Law enforcement in the United States is “dysfunctional” in policing terrorism, says Miami Police Chief John Timoney. The country has 18,000 separate law enforcement agencies, and this inhibits a unified effort to anticipate terrorist acts or respond effectively to them, Timoney told Crime & Justice News. Timoney is a host of the International Association of Chiefs of Police (IACP) convention, which is being held this week in Miami Beach. Timoney did not call for consolidation of police agencies, saying that the American public is resistant to the idea of central policing authority. Law enforcement must “do the best we can” by participating in the 103 joint terrorism task forces with federal, state and local participation. Timoney said “it is not clear to me who is in charge” of the federal antiterror effort. He cited the parallel duties of Homeland Security Secretary Michael Chertoff and the new national intelligence director, John Negroponte, both of whom were scheduled to speak to IACP Tuesday.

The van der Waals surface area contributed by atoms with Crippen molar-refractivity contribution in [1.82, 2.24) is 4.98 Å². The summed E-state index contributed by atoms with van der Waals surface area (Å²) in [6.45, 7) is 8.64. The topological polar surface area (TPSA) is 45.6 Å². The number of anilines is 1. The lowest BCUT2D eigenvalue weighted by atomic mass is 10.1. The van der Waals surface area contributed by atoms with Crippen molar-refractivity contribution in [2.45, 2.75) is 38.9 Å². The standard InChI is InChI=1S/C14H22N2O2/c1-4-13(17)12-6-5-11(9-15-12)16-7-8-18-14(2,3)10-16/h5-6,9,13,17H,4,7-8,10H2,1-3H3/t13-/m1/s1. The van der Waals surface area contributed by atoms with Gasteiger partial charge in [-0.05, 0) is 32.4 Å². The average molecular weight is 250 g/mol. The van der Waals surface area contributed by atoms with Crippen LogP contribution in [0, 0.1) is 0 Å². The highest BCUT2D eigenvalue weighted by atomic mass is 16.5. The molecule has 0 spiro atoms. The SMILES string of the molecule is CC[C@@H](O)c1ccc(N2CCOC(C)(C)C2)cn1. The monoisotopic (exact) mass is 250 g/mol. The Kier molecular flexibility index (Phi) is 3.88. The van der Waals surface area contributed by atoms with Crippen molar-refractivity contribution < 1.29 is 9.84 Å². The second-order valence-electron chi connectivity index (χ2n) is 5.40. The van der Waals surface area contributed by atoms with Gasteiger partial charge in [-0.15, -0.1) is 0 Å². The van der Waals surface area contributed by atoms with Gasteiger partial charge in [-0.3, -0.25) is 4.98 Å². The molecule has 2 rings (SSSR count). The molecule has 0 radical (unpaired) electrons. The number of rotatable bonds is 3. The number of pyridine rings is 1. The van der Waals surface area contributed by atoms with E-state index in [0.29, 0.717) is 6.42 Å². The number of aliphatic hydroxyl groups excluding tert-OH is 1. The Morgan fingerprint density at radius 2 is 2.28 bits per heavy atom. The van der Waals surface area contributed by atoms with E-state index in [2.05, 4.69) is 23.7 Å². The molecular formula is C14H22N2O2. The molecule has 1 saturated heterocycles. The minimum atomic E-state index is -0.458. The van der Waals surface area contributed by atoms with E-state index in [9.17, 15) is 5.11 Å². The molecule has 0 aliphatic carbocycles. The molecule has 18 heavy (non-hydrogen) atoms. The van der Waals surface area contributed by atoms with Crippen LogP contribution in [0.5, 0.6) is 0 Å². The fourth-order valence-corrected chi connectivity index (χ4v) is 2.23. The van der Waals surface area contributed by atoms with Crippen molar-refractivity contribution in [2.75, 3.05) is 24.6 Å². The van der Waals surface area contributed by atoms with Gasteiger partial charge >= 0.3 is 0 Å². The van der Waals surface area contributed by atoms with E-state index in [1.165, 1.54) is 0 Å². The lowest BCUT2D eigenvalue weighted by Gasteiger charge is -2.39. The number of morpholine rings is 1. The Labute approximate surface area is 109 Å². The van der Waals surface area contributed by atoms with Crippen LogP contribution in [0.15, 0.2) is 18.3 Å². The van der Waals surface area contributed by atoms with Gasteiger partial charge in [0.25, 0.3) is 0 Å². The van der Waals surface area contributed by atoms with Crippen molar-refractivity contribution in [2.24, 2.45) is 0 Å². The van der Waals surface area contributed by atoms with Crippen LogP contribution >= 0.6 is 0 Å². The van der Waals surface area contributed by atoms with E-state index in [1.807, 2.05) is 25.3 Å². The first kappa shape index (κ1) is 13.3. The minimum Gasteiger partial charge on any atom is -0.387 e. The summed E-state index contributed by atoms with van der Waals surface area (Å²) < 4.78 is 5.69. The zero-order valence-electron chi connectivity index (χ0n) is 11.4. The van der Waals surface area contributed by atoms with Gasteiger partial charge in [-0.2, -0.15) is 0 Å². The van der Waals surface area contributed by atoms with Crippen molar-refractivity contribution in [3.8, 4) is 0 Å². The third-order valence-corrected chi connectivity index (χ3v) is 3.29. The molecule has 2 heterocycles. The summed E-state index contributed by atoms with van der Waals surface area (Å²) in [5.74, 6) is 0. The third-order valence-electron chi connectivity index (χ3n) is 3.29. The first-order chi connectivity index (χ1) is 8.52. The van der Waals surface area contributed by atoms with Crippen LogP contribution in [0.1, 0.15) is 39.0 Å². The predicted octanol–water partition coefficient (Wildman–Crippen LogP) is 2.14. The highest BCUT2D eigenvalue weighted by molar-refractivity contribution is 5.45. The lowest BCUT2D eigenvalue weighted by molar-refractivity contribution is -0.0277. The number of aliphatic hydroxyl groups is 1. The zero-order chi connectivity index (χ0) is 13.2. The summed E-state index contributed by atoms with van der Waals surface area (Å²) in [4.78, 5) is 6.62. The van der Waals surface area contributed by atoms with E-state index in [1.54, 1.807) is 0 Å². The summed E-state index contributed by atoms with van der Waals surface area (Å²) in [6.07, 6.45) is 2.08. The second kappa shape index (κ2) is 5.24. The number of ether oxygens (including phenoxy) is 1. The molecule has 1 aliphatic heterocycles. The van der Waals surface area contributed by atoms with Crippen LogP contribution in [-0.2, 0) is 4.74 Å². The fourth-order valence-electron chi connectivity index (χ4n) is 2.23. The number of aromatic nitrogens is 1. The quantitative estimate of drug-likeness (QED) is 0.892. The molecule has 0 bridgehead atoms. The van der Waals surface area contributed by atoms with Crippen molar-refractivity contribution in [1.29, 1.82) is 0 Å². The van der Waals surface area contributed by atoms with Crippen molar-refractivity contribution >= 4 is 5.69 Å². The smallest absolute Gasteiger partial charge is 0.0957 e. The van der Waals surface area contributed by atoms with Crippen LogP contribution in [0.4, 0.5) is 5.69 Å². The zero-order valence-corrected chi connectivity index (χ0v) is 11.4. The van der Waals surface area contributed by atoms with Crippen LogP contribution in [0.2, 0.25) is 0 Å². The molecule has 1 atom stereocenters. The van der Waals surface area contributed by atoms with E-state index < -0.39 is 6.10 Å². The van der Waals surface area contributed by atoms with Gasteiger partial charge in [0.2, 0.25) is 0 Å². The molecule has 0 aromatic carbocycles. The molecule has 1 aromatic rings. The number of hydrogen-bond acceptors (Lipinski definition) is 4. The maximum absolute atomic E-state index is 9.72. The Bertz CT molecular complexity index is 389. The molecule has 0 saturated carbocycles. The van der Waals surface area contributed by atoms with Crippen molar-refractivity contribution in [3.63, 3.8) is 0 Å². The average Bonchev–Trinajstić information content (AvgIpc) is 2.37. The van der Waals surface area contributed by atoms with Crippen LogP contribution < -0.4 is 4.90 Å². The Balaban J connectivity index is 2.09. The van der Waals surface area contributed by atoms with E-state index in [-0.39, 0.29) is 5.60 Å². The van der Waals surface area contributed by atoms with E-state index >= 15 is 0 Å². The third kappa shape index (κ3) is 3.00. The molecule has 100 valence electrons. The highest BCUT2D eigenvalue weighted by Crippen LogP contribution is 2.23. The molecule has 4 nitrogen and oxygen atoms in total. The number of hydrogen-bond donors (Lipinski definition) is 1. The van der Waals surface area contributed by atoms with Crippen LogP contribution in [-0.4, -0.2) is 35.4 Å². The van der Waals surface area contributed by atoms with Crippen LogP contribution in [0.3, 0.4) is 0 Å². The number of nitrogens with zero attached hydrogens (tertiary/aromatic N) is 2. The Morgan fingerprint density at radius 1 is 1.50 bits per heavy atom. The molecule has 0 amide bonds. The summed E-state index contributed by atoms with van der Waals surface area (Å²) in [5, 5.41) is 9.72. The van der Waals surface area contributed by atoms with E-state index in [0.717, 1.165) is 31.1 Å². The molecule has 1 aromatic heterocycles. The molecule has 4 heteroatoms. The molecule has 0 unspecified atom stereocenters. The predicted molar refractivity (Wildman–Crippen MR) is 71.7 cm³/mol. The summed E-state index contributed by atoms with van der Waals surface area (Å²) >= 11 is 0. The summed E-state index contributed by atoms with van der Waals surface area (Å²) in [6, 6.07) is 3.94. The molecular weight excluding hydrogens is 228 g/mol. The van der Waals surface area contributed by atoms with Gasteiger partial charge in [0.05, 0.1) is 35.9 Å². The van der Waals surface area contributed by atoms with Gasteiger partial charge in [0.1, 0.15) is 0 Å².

Timoney, a former Philadelphia police commissioner and New York City police official, said U.S. law enforcement is “more professional, less brutal and less racist” than it was in past generations. He noted that New York City officers formerly were involved in fatal shootings of up to 100 citizens yearly; that number is down to a dozen. Commenting on local response to Hurricanes Katrina and Rita, Timoney said it may not be feasible to plan mass evacuations from major urban areas. He noted that millions could not be evacuated from the Miami area because of a lack of highway capacity. Rather, people could stay in shelters and sturdy buildings. He called the New Orleans hurricane experience “an aberration.”